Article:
I just got through reading the bits in Townson and Charnov about the PA-22. The PA-22 was being designed to allow for jump takeoff, and it seems like they did eventually get there. However, I can't determine if the first prototype of the PA-22 did indeed have that capability. It seems like you could be correct and it may not have been able to jump.

They were using a tilting mechanism in the rotor for directional control and according to Charnov they were working on cyclic control to enable the jump takeoffs. Charnov never seems to state whether they got the jump takeoff abilities to work. Townson claims the blades could be spun to 150% RRPM and the pitch increased to allow for jump capabilities, but doesn't state whether this was the initial prototype or a later variant.

Also, I know the Charnov book is expensive, but I can't recommend it highly enough. IHMO it is the best book out there on the history of the autogryo.
 

kmtck

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I wont fly that!
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I have been trying to get more details on the PA-22 too.
Empty weight......
Gross weight.......
Payload......540 lbs(is this true?)
Propeller size.......
Line drawings too.

Matthew, I second you that a revised state of the art PA-22 fits the LSA category well.

The pictures are confusing on the Russian site: http://www.airwar.ru/enc/law1/pa22.html
The actual photos have the rotary engine in the front but the line drawings have the pointy nose with the extension shaft with engine behind the pilot.

Actual numbers/data will be very good. Anyone has any info/pics to share.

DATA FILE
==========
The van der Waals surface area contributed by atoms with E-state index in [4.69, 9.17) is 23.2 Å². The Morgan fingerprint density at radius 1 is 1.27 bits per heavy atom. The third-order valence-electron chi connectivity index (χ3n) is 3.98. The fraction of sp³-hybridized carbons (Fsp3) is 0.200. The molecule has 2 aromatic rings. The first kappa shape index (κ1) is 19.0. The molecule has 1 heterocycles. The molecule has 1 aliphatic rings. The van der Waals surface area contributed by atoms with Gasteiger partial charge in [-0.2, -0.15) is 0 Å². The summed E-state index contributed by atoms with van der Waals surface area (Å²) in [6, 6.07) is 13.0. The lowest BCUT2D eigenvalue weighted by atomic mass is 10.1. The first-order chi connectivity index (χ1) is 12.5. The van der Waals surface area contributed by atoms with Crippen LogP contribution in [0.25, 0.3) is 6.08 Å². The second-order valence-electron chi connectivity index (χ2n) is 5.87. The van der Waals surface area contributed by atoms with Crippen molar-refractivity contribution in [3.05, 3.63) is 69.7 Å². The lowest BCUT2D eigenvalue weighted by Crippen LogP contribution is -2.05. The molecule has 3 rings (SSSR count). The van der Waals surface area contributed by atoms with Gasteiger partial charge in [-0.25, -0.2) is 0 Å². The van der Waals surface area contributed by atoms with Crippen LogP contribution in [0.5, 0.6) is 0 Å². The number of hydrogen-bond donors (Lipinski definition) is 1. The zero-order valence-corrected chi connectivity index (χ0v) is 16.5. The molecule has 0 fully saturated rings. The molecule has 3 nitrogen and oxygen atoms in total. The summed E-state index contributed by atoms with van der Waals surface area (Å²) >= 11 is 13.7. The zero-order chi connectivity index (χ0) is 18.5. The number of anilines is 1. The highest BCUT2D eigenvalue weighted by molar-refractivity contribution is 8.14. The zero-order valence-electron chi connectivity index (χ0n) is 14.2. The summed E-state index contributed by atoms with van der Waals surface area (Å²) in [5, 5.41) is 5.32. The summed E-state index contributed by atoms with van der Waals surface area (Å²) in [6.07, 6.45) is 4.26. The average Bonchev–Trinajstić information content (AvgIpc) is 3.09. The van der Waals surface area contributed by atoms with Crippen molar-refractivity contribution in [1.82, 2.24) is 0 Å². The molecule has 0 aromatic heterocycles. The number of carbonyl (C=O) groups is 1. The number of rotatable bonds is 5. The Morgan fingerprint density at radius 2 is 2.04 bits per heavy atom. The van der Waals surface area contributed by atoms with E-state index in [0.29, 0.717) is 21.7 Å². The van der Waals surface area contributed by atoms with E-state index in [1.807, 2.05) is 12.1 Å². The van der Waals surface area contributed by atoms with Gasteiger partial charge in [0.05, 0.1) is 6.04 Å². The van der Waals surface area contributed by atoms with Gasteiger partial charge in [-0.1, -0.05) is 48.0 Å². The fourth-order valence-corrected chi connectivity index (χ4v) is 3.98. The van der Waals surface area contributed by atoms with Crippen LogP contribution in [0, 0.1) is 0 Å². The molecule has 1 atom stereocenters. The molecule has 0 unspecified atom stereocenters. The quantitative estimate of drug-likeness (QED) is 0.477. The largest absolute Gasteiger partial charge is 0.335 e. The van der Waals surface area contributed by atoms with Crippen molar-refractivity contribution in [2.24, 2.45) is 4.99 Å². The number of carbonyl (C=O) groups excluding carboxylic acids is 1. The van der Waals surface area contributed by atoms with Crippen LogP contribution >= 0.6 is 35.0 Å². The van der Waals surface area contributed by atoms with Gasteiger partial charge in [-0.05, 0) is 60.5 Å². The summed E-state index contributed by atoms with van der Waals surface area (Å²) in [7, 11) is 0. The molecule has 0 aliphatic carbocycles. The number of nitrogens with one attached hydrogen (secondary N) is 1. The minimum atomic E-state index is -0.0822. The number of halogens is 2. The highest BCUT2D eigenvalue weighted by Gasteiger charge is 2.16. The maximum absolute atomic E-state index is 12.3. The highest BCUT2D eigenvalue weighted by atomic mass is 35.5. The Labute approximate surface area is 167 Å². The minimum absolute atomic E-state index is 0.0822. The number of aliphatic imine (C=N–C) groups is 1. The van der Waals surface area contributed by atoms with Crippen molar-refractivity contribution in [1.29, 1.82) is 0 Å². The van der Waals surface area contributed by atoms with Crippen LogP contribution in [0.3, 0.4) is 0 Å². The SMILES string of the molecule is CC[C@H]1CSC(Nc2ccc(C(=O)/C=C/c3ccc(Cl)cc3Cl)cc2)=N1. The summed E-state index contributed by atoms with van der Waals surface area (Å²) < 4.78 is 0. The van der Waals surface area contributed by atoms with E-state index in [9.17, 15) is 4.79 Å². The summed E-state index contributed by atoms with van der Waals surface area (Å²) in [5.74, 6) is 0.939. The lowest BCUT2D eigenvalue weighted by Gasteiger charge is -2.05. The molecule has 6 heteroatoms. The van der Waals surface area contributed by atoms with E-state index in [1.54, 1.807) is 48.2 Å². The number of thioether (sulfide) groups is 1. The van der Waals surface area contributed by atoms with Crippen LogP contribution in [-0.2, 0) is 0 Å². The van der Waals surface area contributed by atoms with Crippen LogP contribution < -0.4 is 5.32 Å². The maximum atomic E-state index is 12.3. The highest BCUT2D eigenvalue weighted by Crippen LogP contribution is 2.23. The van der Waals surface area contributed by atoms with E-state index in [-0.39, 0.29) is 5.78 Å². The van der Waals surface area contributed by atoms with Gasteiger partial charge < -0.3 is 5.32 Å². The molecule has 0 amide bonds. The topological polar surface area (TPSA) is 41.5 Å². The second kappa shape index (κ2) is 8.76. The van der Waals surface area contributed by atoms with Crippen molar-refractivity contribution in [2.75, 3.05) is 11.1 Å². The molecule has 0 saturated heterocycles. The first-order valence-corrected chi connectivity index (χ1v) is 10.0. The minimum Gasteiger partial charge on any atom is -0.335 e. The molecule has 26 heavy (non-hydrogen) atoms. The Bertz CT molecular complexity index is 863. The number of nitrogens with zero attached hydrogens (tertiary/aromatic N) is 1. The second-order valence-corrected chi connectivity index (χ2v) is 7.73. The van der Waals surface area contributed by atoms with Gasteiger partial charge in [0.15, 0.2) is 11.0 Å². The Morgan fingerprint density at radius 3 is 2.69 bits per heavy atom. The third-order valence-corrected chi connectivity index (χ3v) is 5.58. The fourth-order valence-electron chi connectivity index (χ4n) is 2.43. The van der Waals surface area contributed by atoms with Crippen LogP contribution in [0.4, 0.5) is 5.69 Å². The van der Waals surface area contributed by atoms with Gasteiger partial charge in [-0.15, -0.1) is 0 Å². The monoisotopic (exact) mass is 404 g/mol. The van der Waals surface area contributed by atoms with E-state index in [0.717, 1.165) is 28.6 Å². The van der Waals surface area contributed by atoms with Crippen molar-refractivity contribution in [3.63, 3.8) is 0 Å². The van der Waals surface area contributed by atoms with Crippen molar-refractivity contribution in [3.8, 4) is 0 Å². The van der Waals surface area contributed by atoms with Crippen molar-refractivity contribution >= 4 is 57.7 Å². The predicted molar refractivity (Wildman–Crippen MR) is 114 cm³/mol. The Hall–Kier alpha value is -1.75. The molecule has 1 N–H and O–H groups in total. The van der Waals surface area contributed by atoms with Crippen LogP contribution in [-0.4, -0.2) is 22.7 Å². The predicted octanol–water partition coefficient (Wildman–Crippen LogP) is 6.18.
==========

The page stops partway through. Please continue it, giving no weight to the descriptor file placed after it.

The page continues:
Alan_Cheatham

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US Patents 2155426 and 2216163 maybe of interest to those looking for info on the PA-22.

Another good book of the early autogiros is "Cierva Autogiros" by Brooks which deals with the history of about every "autogiro" developed. According to this book the PA-22 went through 13 versions while under development including an early roadable one and later jump-takeoff.

Brooks lists the empty weight at 588-600 lbs, maximum take off weight at 1140-1350 lbs, 17 gallons of fuel.

.
 

JAL

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Check out the littlewing gyros, it is smaller but designed around the same principles and is a tractor.

Also if you want something the size of Pitcairn then I don't think Rotax 912/914 is powerful enough. While they are great designs they are also very draggy machines that need some brute horsepower.
 

cluttonfred

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Alan and Jordan, thank you both. That first patent in particular gives some nice ideas of construction, interesting that it was drawn with reverse tricycle gear and a very big rear wheel. On the power, I am surprised to hear that. The numbers I have seen indicated a 90 hp Pobjoy as the engine, seems quite comparable to a Rotax. Am I missing something? Cheers, Matthew
 

Alan_Cheatham

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This machine is about the closest I've seen to a modern PA-22 type design, it's Rotax powered.

The PA-22 eventually used the 90 hp Pobjoy Niagara, it's power and weight would seem comparable to the Rotax.

https://en.wikipedia.org/wiki/Pobjoy_Niagara

Brook's book has a picture of the PA-22 as it was originally built with the large central wheel as per the patent but a tri-gear with that short of a wheelbase looks as it would have stability issues.

.